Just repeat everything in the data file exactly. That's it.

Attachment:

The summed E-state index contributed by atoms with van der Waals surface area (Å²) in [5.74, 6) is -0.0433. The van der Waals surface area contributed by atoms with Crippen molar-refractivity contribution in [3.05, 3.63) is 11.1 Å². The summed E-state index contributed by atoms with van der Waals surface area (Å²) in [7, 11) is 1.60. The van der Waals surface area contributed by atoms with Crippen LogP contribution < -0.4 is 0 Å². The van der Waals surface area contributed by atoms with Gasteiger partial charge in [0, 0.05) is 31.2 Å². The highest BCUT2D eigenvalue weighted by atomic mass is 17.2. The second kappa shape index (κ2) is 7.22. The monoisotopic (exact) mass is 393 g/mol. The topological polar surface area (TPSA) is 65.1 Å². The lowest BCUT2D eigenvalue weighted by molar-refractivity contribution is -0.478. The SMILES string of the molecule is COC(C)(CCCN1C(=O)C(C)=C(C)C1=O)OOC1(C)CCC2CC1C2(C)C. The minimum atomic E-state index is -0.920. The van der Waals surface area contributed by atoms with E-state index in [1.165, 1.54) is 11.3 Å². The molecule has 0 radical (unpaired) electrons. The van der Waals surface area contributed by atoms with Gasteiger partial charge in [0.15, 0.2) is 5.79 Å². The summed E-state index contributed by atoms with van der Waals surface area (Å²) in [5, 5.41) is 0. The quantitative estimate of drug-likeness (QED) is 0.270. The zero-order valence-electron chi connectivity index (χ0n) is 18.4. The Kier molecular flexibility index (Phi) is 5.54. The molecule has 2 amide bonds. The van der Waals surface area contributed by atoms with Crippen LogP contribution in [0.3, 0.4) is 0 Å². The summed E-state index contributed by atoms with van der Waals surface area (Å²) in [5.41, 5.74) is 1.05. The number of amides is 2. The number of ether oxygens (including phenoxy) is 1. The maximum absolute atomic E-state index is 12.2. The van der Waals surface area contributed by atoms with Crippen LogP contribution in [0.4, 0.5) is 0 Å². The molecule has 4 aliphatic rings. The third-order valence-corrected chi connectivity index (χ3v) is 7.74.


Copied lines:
The summed E-state index contributed by atoms with van der Waals surface area (Å²) in [5.74, 6) is -0.0433. The van der Waals surface area contributed by atoms with Crippen molar-refractivity contribution in [3.05, 3.63) is 11.1 Å². The summed E-state index contributed by atoms with van der Waals surface area (Å²) in [7, 11) is 1.60. The van der Waals surface area contributed by atoms with Crippen LogP contribution < -0.4 is 0 Å². The van der Waals surface area contributed by atoms with Gasteiger partial charge in [0, 0.05) is 31.2 Å². The highest BCUT2D eigenvalue weighted by atomic mass is 17.2. The second kappa shape index (κ2) is 7.22. The monoisotopic (exact) mass is 393 g/mol. The topological polar surface area (TPSA) is 65.1 Å². The lowest BCUT2D eigenvalue weighted by molar-refractivity contribution is -0.478. The SMILES string of the molecule is COC(C)(CCCN1C(=O)C(C)=C(C)C1=O)OOC1(C)CCC2CC1C2(C)C. The minimum atomic E-state index is -0.920. The van der Waals surface area contributed by atoms with E-state index in [1.165, 1.54) is 11.3 Å². The molecule has 0 radical (unpaired) electrons. The van der Waals surface area contributed by atoms with Gasteiger partial charge in [0.15, 0.2) is 5.79 Å². The summed E-state index contributed by atoms with van der Waals surface area (Å²) in [5, 5.41) is 0. The quantitative estimate of drug-likeness (QED) is 0.270. The zero-order valence-electron chi connectivity index (χ0n) is 18.4. The Kier molecular flexibility index (Phi) is 5.54. The molecule has 2 amide bonds. The van der Waals surface area contributed by atoms with Crippen LogP contribution in [0.3, 0.4) is 0 Å². The summed E-state index contributed by atoms with van der Waals surface area (Å²) in [5.41, 5.74) is 1.05. The number of amides is 2. The number of ether oxygens (including phenoxy) is 1. The maximum absolute atomic E-state index is 12.2. The van der Waals surface area contributed by atoms with Crippen LogP contribution in [0.4, 0.5) is 0 Å². The molecule has 4 aliphatic rings. The third-order valence-corrected chi connectivity index (χ3v) is 7.74.